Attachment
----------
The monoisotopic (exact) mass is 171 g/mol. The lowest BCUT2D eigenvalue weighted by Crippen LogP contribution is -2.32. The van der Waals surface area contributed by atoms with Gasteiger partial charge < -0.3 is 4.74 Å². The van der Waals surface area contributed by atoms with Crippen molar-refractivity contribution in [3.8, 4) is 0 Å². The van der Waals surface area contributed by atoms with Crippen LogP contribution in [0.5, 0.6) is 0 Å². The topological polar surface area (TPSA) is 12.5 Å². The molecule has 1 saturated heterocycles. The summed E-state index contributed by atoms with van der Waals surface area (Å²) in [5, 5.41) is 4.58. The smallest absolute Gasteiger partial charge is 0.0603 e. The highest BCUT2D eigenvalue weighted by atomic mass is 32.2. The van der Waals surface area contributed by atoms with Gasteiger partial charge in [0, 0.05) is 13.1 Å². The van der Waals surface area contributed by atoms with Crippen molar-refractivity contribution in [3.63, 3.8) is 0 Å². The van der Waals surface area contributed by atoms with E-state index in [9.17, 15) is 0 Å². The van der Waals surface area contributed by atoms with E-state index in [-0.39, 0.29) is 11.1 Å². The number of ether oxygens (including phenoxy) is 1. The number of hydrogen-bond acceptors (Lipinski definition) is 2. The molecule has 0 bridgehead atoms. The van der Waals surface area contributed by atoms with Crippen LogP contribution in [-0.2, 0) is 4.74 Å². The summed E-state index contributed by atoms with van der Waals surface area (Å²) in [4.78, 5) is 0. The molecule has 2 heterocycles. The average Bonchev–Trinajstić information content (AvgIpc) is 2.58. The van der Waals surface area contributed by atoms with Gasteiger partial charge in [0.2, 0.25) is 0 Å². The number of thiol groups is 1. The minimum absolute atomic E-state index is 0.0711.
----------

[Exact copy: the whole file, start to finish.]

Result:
The monoisotopic (exact) mass is 171 g/mol. The lowest BCUT2D eigenvalue weighted by Crippen LogP contribution is -2.32. The van der Waals surface area contributed by atoms with Gasteiger partial charge < -0.3 is 4.74 Å². The van der Waals surface area contributed by atoms with Crippen molar-refractivity contribution in [3.8, 4) is 0 Å². The van der Waals surface area contributed by atoms with Crippen LogP contribution in [0.5, 0.6) is 0 Å². The topological polar surface area (TPSA) is 12.5 Å². The molecule has 1 saturated heterocycles. The summed E-state index contributed by atoms with van der Waals surface area (Å²) in [5, 5.41) is 4.58. The smallest absolute Gasteiger partial charge is 0.0603 e. The highest BCUT2D eigenvalue weighted by atomic mass is 32.2. The van der Waals surface area contributed by atoms with Gasteiger partial charge in [0, 0.05) is 13.1 Å². The van der Waals surface area contributed by atoms with Crippen molar-refractivity contribution in [3.63, 3.8) is 0 Å². The van der Waals surface area contributed by atoms with E-state index in [9.17, 15) is 0 Å². The van der Waals surface area contributed by atoms with E-state index in [-0.39, 0.29) is 11.1 Å². The number of ether oxygens (including phenoxy) is 1. The number of hydrogen-bond acceptors (Lipinski definition) is 2. The molecule has 0 bridgehead atoms. The van der Waals surface area contributed by atoms with Crippen LogP contribution in [-0.2, 0) is 4.74 Å². The summed E-state index contributed by atoms with van der Waals surface area (Å²) in [4.78, 5) is 0. The molecule has 2 heterocycles. The average Bonchev–Trinajstić information content (AvgIpc) is 2.58. The van der Waals surface area contributed by atoms with Gasteiger partial charge in [0.2, 0.25) is 0 Å². The number of thiol groups is 1. The minimum absolute atomic E-state index is 0.0711.